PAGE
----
Sudhir Panda, Associate Director, Digital Analytics at a financial institution, at the Computerworld Singapore Security Summit 2017.
Data breaches are costly. According to IBM Security's research, every breach costs US$4 million on average last year, a 29 percent increase since 2013.
Asian organisations can avoid such losses by enforcing updates and patches, said Sudhir Panda, Associate Director of Digital Analytics at a financial institution, at the Computerworld Singapore Security Summit 2017. The importance of doing so is proven by the recent spate of organisations across the globe being hit by the WannaCry ransomware. The ransomware exploits vulnerabilities in Windows, which Microsoft has released patches for them in March.
Since employees are an important line of defence against cyberattacks, they need to be aware of security threats and be taught how to avoid them by undertaking security best practices, Panda added.
He also urged organisations in Asia to ensure that their employee are practising basic cyber hygiene, such as locking computers and devices when not in used, using strong passwords, and using encryption when transferring sensitive information.
Despite the need for security, it should not impede usability. "Organisations need to consider [and balance] confidentiality, integrity, and availability when it comes to protecting data," Panda asserted. He explained that confidentiality limits access to information, integrity assures that the information is trustworthy and accurate, while availability guarantees that authorised employees are able to access the necessary information at any time.
As no one is safe from cyberattacks, it is vital for organisations to be able to detect and respond to it quickly. Panda shared that IT/security teams should pay attention to:
- HTTPS exfiltration as attackers usually exfiltrate data across commonly used channels permitted by firewalls like the unencrypted (http) and encrypted (https) web to hide within the noise of the network.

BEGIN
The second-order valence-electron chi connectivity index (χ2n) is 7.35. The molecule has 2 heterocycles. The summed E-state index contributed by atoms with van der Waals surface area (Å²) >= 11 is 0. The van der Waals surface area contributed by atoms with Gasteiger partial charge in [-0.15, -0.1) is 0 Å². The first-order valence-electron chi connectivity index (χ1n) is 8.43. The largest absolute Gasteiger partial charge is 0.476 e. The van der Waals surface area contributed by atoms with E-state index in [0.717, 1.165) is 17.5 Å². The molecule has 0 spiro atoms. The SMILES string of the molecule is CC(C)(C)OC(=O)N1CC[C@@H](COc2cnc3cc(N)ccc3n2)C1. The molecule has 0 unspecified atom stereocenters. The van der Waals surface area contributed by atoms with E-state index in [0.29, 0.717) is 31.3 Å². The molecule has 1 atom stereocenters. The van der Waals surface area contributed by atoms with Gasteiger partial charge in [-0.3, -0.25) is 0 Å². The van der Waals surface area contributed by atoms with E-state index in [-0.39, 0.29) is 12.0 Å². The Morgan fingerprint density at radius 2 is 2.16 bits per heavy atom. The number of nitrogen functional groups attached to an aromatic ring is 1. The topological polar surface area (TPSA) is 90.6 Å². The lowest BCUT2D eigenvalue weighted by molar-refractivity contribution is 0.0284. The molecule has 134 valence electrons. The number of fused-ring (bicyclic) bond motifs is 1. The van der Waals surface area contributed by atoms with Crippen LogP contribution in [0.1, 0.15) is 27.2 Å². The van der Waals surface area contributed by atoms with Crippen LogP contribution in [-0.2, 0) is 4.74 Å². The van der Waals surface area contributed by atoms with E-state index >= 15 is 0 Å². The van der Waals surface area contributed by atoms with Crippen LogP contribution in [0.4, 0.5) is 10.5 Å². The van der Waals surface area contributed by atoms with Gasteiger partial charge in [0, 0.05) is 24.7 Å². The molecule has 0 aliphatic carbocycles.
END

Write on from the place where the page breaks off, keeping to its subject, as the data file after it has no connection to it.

- Remote Desktop Protocol (RDP) and suspicious admin toolkits such as Poison Ivy. Attackers can use these two tools to remotely log into a networked computer and use the desktop interface as if they are in front of the machine.
- Port scans as they are designed to probe a server or host for openports. While port scanners enable administrators to verify their network security policies, they also allow attackers to use it to exploit or compromise.
Panda concluded his presentation by urging IT/security teams to "always be in a discovery mode, fix the architecture to avoid future breaches, and close the security skills gap."
Other stories from the Computerworld Security Summit Series 2017:
- [Singapore] GlaxoSmithKline's Winston Chew: What is Singapore doing to step up its cybersecurity game plan?
- [Singapore] UBS' Christian Karam: How has ransomware evolved over the years?
- [Singapore] GovTech's Chai Chin Loon: Adopt security-by-design mindset to combat new cybersecurity threats
- [Singapore] Singapore Institute of Technology's Steven Wong: How Asian organisations can develop an effective incident response plan
- [Singapore] Defending against the new wave of cybersecurity threats
- [Singapore] Singapore Fintech Association's Chia Hock Lai: Why should security professionals pay attention to the rise of fintech?
- [Malaysia] Combatting cyberattacks with a strategic mindset
- [Philippines] DICT's Allan Cabanlong shares Philippines' cybersecurity game plan
- [Philippines] Jollibee's Frank Vibar: Why Digital Risk Officers are necessary for digital transformation
- [Philippines] Asian Development Bank's Alain Duminy: Taking a bi-modal approach to IT governance
- [Philippines] How IT leaders can get everyone involved in cybersecurity